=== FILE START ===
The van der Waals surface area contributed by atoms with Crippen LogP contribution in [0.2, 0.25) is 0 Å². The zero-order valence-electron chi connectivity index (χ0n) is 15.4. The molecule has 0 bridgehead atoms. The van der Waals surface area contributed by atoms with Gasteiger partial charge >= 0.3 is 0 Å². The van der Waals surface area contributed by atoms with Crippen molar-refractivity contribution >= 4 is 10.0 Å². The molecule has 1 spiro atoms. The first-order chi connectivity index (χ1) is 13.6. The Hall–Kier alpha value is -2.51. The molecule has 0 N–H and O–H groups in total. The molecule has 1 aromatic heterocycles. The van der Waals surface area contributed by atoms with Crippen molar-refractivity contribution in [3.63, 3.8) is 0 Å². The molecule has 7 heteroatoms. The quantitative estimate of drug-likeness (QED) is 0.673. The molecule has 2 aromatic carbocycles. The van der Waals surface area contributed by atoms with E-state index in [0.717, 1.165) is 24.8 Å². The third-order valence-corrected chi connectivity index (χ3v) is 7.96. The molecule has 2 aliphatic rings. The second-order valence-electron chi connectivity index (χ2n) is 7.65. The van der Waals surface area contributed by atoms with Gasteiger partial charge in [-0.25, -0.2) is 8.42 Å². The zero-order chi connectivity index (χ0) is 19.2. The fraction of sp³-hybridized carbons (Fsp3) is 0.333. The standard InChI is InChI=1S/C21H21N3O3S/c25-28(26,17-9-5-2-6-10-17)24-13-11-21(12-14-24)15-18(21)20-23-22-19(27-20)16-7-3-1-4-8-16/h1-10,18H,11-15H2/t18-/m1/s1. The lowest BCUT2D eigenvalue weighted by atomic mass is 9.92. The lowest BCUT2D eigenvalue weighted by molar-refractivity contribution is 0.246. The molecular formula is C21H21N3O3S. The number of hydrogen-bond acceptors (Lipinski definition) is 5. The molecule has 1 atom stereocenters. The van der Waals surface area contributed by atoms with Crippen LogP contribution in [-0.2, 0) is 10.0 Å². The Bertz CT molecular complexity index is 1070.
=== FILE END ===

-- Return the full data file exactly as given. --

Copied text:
The van der Waals surface area contributed by atoms with Crippen LogP contribution in [0.2, 0.25) is 0 Å². The zero-order valence-electron chi connectivity index (χ0n) is 15.4. The molecule has 0 bridgehead atoms. The van der Waals surface area contributed by atoms with Gasteiger partial charge >= 0.3 is 0 Å². The van der Waals surface area contributed by atoms with Crippen molar-refractivity contribution >= 4 is 10.0 Å². The molecule has 1 spiro atoms. The first-order chi connectivity index (χ1) is 13.6. The Hall–Kier alpha value is -2.51. The molecule has 0 N–H and O–H groups in total. The molecule has 1 aromatic heterocycles. The van der Waals surface area contributed by atoms with Crippen molar-refractivity contribution in [3.63, 3.8) is 0 Å². The molecule has 7 heteroatoms. The quantitative estimate of drug-likeness (QED) is 0.673. The molecule has 2 aromatic carbocycles. The van der Waals surface area contributed by atoms with E-state index in [0.717, 1.165) is 24.8 Å². The third-order valence-corrected chi connectivity index (χ3v) is 7.96. The molecule has 2 aliphatic rings. The second-order valence-electron chi connectivity index (χ2n) is 7.65. The van der Waals surface area contributed by atoms with Gasteiger partial charge in [-0.25, -0.2) is 8.42 Å². The zero-order chi connectivity index (χ0) is 19.2. The fraction of sp³-hybridized carbons (Fsp3) is 0.333. The standard InChI is InChI=1S/C21H21N3O3S/c25-28(26,17-9-5-2-6-10-17)24-13-11-21(12-14-24)15-18(21)20-23-22-19(27-20)16-7-3-1-4-8-16/h1-10,18H,11-15H2/t18-/m1/s1. The lowest BCUT2D eigenvalue weighted by atomic mass is 9.92. The lowest BCUT2D eigenvalue weighted by molar-refractivity contribution is 0.246. The molecular formula is C21H21N3O3S. The number of hydrogen-bond acceptors (Lipinski definition) is 5. The molecule has 1 atom stereocenters. The van der Waals surface area contributed by atoms with Crippen LogP contribution in [-0.2, 0) is 10.0 Å². The Bertz CT molecular complexity index is 1070.